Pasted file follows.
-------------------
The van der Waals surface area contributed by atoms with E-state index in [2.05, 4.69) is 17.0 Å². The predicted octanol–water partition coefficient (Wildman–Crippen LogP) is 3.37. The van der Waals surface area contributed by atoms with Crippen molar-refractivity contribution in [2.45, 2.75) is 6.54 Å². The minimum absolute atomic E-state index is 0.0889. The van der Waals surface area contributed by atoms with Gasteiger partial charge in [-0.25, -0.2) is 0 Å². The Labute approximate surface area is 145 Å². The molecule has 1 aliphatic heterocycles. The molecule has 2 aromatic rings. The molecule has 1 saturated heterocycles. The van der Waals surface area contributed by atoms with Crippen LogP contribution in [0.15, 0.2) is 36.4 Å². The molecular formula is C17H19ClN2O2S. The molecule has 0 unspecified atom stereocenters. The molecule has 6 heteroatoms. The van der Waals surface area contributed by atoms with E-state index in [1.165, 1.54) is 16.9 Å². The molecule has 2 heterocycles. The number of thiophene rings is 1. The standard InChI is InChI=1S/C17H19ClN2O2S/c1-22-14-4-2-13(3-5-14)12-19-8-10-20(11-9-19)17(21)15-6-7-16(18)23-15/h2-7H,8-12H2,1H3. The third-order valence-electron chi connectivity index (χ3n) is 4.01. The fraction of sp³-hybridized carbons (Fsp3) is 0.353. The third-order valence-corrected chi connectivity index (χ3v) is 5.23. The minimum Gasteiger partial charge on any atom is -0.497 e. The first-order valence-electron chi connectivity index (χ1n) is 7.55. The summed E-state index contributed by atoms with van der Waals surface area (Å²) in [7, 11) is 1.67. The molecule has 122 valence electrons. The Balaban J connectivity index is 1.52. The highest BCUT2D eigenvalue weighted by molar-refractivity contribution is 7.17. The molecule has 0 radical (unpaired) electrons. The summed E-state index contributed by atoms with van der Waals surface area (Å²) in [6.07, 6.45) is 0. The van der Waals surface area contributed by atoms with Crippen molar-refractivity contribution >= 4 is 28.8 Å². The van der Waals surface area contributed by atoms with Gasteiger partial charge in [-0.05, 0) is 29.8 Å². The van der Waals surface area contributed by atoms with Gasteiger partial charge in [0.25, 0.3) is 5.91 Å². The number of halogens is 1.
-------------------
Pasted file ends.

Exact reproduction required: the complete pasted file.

The van der Waals surface area contributed by atoms with E-state index in [2.05, 4.69) is 17.0 Å². The predicted octanol–water partition coefficient (Wildman–Crippen LogP) is 3.37. The van der Waals surface area contributed by atoms with Crippen molar-refractivity contribution in [2.45, 2.75) is 6.54 Å². The minimum absolute atomic E-state index is 0.0889. The van der Waals surface area contributed by atoms with Gasteiger partial charge in [-0.25, -0.2) is 0 Å². The Labute approximate surface area is 145 Å². The molecule has 1 aliphatic heterocycles. The molecule has 2 aromatic rings. The molecule has 1 saturated heterocycles. The van der Waals surface area contributed by atoms with Crippen LogP contribution in [0.15, 0.2) is 36.4 Å². The molecular formula is C17H19ClN2O2S. The molecule has 0 unspecified atom stereocenters. The molecule has 6 heteroatoms. The van der Waals surface area contributed by atoms with E-state index in [1.165, 1.54) is 16.9 Å². The molecule has 2 heterocycles. The number of thiophene rings is 1. The standard InChI is InChI=1S/C17H19ClN2O2S/c1-22-14-4-2-13(3-5-14)12-19-8-10-20(11-9-19)17(21)15-6-7-16(18)23-15/h2-7H,8-12H2,1H3. The third-order valence-electron chi connectivity index (χ3n) is 4.01. The fraction of sp³-hybridized carbons (Fsp3) is 0.353. The third-order valence-corrected chi connectivity index (χ3v) is 5.23. The minimum Gasteiger partial charge on any atom is -0.497 e. The first-order valence-electron chi connectivity index (χ1n) is 7.55. The summed E-state index contributed by atoms with van der Waals surface area (Å²) in [7, 11) is 1.67. The molecule has 122 valence electrons. The Balaban J connectivity index is 1.52. The highest BCUT2D eigenvalue weighted by molar-refractivity contribution is 7.17. The molecule has 0 radical (unpaired) electrons. The summed E-state index contributed by atoms with van der Waals surface area (Å²) in [6.07, 6.45) is 0. The van der Waals surface area contributed by atoms with Crippen molar-refractivity contribution >= 4 is 28.8 Å². The van der Waals surface area contributed by atoms with Gasteiger partial charge in [-0.05, 0) is 29.8 Å². The van der Waals surface area contributed by atoms with Gasteiger partial charge in [0.25, 0.3) is 5.91 Å². The number of halogens is 1.